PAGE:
About Dr. G

Dr. Stephen Grcevich serves as President and Founder of Key Ministry, a non-profit organization providing free training, consultation, resources and support to help churches serve families of children with disabilities. Dr. Grcevich is a graduate of Northeastern Ohio Medical University (NEOMED), trained in General Psychiatry at the Cleveland Clinic Foundation and in Child and Adolescent Psychiatry at University Hospitals of Cleveland/Case Western Reserve University. He is a faculty member in Child and Adolescent Psychiatry at two medical schools, leads a group practice in suburban Cleveland (Family Center by the Falls), and continues to be involved in research evaluating the safety and effectiveness of medications prescribed to children for ADHD, anxiety and depression. He is a past recipient of the Exemplary Psychiatrist Award from the National Alliance on Mental Illness (NAMI). Dr. Grcevich was recently recognized by Sharecare as one of the top ten online influencers in children’s mental health. His blog for Key Ministry, was ranked fourth among the top 100 children's ministry blogs in 2015 by Ministry to Children.
This entry was posted in ADHD, Hidden Disabilities, Inclusion, Key Ministry, Mental Health and tagged , , , , , , , , , . Bookmark the permalink.

6 Responses to Seven reasons church attendance is difficult when kids have mental illness…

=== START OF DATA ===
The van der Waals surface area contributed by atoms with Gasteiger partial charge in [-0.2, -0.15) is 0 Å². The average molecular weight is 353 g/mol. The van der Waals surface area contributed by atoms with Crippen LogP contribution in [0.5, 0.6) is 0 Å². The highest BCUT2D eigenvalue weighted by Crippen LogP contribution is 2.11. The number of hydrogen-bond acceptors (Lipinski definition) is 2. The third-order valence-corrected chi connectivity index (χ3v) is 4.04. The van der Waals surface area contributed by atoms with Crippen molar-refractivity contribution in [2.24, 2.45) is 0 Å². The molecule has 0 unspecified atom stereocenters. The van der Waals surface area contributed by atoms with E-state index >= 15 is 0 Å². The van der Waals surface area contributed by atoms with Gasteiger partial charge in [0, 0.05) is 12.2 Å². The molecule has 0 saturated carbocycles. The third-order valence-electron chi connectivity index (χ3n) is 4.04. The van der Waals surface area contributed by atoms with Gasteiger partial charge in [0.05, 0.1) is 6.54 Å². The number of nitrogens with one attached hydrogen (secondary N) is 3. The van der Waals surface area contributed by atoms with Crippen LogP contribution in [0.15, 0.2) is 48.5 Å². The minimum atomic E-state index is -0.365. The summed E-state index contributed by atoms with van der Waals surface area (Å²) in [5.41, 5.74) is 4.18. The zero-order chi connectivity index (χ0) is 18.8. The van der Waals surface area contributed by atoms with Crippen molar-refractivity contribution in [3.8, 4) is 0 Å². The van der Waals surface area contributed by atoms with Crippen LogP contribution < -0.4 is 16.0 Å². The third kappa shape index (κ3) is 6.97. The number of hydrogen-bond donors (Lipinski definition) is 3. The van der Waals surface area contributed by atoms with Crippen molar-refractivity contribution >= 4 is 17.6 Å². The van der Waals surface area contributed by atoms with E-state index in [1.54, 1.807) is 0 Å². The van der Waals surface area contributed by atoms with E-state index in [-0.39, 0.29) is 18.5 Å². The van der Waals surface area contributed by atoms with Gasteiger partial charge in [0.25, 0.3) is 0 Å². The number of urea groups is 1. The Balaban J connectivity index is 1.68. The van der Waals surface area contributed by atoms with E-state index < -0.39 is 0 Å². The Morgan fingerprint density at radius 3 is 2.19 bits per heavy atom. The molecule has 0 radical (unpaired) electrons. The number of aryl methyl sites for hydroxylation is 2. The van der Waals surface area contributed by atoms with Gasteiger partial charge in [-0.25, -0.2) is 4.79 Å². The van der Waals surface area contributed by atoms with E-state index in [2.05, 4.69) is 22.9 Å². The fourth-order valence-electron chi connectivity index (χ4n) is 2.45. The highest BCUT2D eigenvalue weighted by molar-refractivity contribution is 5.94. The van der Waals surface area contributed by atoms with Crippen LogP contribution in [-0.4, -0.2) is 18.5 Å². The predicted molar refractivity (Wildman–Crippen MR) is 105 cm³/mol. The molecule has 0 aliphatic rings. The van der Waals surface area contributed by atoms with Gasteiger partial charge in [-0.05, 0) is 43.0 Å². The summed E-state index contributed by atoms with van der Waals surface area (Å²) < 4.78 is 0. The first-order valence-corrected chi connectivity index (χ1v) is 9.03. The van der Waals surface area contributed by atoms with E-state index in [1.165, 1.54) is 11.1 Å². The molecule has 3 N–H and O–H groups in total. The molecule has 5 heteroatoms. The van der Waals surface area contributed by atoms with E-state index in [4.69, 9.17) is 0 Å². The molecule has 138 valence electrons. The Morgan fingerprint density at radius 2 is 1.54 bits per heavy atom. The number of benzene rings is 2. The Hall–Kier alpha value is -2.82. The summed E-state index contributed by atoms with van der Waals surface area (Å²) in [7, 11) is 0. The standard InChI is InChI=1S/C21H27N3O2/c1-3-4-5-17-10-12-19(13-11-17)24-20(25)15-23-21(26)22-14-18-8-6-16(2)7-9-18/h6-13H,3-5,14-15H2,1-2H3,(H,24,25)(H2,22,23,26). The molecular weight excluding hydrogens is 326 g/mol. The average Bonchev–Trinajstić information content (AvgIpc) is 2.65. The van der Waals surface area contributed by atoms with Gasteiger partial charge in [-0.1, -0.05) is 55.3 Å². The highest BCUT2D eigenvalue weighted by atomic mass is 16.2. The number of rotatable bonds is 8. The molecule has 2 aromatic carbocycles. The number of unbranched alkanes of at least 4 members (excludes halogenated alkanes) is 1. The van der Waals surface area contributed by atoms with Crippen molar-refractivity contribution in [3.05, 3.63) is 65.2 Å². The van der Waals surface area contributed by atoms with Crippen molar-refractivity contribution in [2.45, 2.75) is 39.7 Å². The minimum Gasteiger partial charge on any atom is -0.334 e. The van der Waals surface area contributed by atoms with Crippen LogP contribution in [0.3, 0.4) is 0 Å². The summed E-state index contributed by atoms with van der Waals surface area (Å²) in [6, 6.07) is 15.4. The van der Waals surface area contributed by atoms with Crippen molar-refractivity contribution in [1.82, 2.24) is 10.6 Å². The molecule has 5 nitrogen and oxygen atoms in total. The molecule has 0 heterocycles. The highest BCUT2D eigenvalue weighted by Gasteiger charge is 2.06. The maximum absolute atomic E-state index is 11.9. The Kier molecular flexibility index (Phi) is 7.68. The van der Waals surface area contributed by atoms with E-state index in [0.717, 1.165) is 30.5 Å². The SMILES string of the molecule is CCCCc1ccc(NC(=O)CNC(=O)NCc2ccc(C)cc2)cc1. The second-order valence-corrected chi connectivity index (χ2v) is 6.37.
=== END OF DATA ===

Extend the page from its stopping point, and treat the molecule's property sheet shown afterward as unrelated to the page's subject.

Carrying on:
1. JustMeLeena says:

    Reblogged this on Just Me – Leena and commented:
    These are very real barriers for families – children and their parents/grandparents/(whoever might bring them to church), making it difficult to attend worship, classes and events. This wasy my family growing up, plus my parents were divorced and dad lived close enough for every other weekend visitation, those perfect attendance pins and rewards in Sunday school were constant reminders of the brokenness and difficulties in our lives. How do we not only include these families, allowing for safe spaces to return when they are feeling bold and able?


  2. Shame. My adopted daughter experienced neglect and sexual abuse. As a result she has deep feelings of shame and worthlessness. When she had a total melt-down about attending a [public] school that requires uniforms, she was eventually able to figure out in therapy that her fear was because she associates schools with uniforms as places where students are being judged on how “good” they are. That made me understand why she can’t go to church. How much more will she feel “bad” there. Obviously, that is precisely what people should NOT feel at church, but the church’s emphasis on “good behavior, chastity, purity” etc. surely must make her feel judged. And we haven’t even begun to work on her image of God!


  3. Sarah says:

    Wondering what the suggested solutions are! I’m a former kidmin leader turned guardian mom who is living with a 6 year old that struggles desperately many weeks with church, we add to the list, Sunday was the main day he ever interacted with his real mom, and it wasn’t at church. So all around Sunday’s are hard.


  4. Donna Fagan says:

    Barrier #8 Lack of education. Education for church leadership and members for understanding of mental disorders and the people they affect.


  5. cure4dmd says:

    My son does not have a mental disability but a physical one. He was looking at my computer yesterday when i pulled up this article to read it. He read it with me and said to me , mom I can relate in a few of those points! I know he struggles and for me the fact that he was able to identify with some of those feelings, situations ,has given me a little insight into why he struggles with going to public places, including church.